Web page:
This study investigated the use of an aqueous hydroxypropyl-p-cyclodextrin (HPCD) shake extraction in predicting microbial mineralisation and total loss of [3-C-14]phenyldodecane associated activity in soils spiked with cable insulating oil; phenyldodecane represents a major constituent of cable insulating oil. Direct comparisons were made between freshly spiked and aged soils, and following composting. Soil was spiked with [3-C-14]phenyldodecane (10 mg kg(-1)) and stored in microcosms and aged for 1, 23, 44, 65, 90 and 153 d. At each sample time point, a variety of analyses were performed to assess the relationship between chemical and biological techniques in determining mineralisation and loss of C-14-activity in soils under composting and non-composting conditions. Methods included determination of total C-14-activity remaining, dichloromethane (DCM) and HPCD extractions. Mineralisation assays were also carried out to quantify the fraction of C-14-phenyldodecane associated activity available for degradation in the soil at each time point. DCM and HPCD extractability were compared to contaminant mineralisation and to totalloss of C-14-phenyldodecane associated activity from the microcosms, after 153 d incubation. Poor relationships were found between (i) the amount of C-14-activity mineralised and the fraction removed from the soils using DCM extraction and (ii) DCM extraction and total loss of [C-14]phenyldodecane associated activity from the soil systems. Good relationships were observed between (i) the amount of C-14-activity mineralised and the fraction removed from the soils using the HPCD extraction and (ii) HPCD extraction and total loss Of [C-14] phenyldodecane associated activity from the soil systems. The results of this study indicate that an aqueous HPCD extraction may be a useful tool in assessing the microbial availability of phenyldodecane in freshly and aged spiked soils. (c) 2005 Elsevier Ltd. All rights reserved.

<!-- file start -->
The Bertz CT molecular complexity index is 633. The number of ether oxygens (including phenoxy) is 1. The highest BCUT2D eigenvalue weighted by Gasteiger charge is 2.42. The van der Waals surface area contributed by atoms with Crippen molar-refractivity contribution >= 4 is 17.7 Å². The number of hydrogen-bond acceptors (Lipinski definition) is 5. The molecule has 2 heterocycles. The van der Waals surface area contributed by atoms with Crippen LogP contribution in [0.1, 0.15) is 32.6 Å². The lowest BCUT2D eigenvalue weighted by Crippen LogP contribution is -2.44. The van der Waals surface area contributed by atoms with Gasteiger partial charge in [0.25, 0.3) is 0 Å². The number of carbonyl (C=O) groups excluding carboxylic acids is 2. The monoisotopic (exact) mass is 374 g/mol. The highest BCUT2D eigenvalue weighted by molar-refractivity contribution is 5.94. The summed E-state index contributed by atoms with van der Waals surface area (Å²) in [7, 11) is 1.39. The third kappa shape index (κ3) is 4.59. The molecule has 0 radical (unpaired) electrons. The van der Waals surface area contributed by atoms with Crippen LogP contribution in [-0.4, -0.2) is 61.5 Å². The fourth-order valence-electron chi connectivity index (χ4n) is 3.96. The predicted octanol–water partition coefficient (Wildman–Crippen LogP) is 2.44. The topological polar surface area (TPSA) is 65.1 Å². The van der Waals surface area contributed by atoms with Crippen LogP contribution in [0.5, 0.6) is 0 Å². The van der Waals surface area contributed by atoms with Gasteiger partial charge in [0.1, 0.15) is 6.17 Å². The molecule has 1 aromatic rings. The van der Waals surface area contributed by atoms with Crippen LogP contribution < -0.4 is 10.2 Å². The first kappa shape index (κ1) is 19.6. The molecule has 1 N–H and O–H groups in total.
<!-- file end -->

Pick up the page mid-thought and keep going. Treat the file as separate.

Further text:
|Number of pages||8|
|Publication status||Published - 2005|
- total contaminant loss
- HYDROPHOBIC ORGANIC-COMPOUNDS
- PAH BIOAVAILABILITY
- CONTAMINATED SOILS